Product Review - Velodyne HGS-12 Powered Subwoofer - February, 1998 J.E. Johnson, Jr.
Although we recently published a review of the Velodyne HGS-10 subwoofer, the innovative technology that is inherent to this new class of subwoofer warrants a review of their latest edition, the HGS-12. We understand that subwoofer aficionados in our readership want to know about the 12" version, and it will be some time before reviews appear in the printed trade. So here goes.
The HGS-12 (HGS stands for High Gain Servo) has a 12" driver with a 19.3 pound magnet structure and 3" tandem push-pull voice coil. This is the same driver as in the FSR-18, without the bucking magnet. It is also the same driver as in the HGS-10. Velodyne is quite pleased with the new driver design and is using it in all of their high performance servo-feedback subwoofers, with the cone sized accordingly. I really enjoy our F-1500s and FSR-18s, but they are BIG. The HGS-10 and HGS-12 will fit nicely behind the couch if necessary. Is the size of the box that important as far as being furniture-friendly? Apparently so to a lot of people. But the problem has been in getting high performance from a small enclosure. Enter the HGS-10 and HGS-12. In the HGS-12, the piston size is 11", and the actual edges of the mounting rim extend the total driver size to 12". A large dust cap makes the driver shallow. An enormous rubber surround allows for large excursion. The sub is powered by their new digital switching (Class D) amplifier (140 kHz switching frequency at the output stage), rated at 1,250 watts rms (that's a LOT of power!) into the driver which dips to 3.2 Ohms. Servo-feedback technology is utilized (solid state motion detector mounted near the voice coil), as is on all Velodyne high performance models. There are 78.6 joules of energy storage capacity in the power amplifier. On the back are an ungrounded AC socket, RCA line-level inputs and high-pass (80 Hz, 6 dB/octave) outputs, Volume control, Low-Pass crossover control (40 Hz - 120 Hz, 12 dB/octave initially, 48 dB/octave ultimately), Crossover in/out switch, Phase toggle (00 or 1800), Subsonic selection (20 Hz or 35 Hz cutoff), and a remote sensor socket. The enclosure is nicely finished in gloss black polymer veneer.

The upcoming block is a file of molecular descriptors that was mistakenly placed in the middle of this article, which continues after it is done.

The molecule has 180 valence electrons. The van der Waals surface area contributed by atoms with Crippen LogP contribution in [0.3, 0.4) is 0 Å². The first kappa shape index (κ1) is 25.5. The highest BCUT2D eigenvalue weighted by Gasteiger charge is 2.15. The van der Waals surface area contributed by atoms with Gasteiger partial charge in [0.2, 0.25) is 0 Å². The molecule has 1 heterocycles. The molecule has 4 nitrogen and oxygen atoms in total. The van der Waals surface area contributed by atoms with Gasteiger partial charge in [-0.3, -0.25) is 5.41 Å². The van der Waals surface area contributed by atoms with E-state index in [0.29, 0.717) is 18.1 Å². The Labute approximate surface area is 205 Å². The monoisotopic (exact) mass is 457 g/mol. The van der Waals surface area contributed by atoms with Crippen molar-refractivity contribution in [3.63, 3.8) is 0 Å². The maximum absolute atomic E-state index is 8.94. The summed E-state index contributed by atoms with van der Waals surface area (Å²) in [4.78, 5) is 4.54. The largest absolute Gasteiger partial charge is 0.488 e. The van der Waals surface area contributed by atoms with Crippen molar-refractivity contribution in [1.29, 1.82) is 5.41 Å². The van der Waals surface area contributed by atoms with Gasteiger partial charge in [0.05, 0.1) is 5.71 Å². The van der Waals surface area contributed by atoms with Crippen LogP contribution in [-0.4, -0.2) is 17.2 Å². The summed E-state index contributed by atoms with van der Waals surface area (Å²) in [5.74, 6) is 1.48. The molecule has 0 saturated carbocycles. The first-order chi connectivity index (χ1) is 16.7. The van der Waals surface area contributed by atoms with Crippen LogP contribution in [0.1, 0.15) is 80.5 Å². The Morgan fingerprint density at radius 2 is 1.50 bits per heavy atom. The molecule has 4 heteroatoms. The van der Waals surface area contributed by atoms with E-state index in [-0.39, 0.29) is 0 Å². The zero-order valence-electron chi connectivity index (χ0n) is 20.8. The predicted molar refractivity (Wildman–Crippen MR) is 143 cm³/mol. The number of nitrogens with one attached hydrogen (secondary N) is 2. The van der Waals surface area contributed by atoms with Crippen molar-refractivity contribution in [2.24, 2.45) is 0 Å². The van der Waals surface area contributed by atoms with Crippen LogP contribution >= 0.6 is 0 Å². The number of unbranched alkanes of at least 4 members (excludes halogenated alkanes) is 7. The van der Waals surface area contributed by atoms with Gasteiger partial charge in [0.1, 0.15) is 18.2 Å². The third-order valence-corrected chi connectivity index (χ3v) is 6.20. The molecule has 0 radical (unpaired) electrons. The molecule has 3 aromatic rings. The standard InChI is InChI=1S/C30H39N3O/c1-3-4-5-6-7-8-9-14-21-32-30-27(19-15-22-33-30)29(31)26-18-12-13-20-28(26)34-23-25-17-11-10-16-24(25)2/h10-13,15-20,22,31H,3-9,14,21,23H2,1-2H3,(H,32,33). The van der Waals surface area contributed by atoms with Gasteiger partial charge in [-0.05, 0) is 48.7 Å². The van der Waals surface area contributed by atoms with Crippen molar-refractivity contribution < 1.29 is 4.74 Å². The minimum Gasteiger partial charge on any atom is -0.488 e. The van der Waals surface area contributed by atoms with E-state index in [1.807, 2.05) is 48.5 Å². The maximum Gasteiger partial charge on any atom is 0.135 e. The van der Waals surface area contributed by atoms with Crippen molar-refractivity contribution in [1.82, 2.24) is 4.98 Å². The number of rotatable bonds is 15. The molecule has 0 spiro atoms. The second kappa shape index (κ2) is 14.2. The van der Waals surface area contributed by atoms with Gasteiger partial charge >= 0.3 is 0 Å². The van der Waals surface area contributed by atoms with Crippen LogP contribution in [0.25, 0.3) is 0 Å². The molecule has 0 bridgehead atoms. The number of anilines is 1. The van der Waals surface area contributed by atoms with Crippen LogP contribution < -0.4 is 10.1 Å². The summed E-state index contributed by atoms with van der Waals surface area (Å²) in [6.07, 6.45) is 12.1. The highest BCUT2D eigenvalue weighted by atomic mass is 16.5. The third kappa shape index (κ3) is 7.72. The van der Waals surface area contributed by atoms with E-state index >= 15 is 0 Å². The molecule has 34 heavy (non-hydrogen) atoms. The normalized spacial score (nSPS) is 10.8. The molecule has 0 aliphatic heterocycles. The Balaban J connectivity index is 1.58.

For testing (listening and measurements), we placed the HGS-12 on the floor, 2 feet out from a wall. The 20' x 20' testing lab has wall to wall carpet, and no windows. The HGS-12 complimented our McCormack CD system, McCormack ALD-1 Preamplifier, LLano Monoblocks, and Threshold ES-500 Electrostatic Speakers. Cables were Nordost SPM Reference and Nordost Red Dawn. For room response measurements, the low pass was set to 120 Hz, the crossover switch was set to "In", and the subsonic cutoff was set at 20 Hz. The volume control was at mid-level.
The HGS-12 has usable output down to 16 Hz (farfield). Even in the deep regions at high output, we could hear no harmonics, and our Spectrum Analyzer showed no harmonic peaks within about 20 dB of the fundamental (the sinewave test frequency). We could get 112 dB SPL nearfield at 31.5 Hz, which is similar to an F-1500, before limiters set in. I never heard the HGS-12 amplifier clip. That isn't to say that it can't be done, but the limiters keep this from happening under normal circumstances. This new digital switching amplifier stuff is really amazing!
The built-in amplifier remained stone cold even after extensive use at full output. Notwithstanding problems they might have with full spectrum sound, they sure make dynamite amplifiers for subwoofers! Our ES-500 Electrostatic Speakers are full range units, and even though they respond to quite low frequencies, it is hard work. I used our Mirage LFX-3 active crossover to attenuate frequencies below 50 Hz in the electrostatics, and the HGS-12 made a huge difference in the overall sound presentation. The electrostatic panels were alleviated from having to handle the lows, making them perform better in the mids and highs, while the HGS-12 moved all the air necessary to make the wall studs shudder. Of course, the HGS-12 was great with home theater material, but putting this sub with the $11,000 ES-500s was illuminating as to its high performance capability in the realm of classical music. Powerful, deep, and clean. Nothing else needs to be said.
In summary, the HGS-12 is the big brother to the HGS-10, and both are new additions to Velodyne's line of servo-feedback subwoofers. Although neither of these products will stomp on the Velodyne FSR-18, the HGS-12 sure will make you scratch your chin when deciding between it and conventional 15" subs.
John E. Johnson, Jr.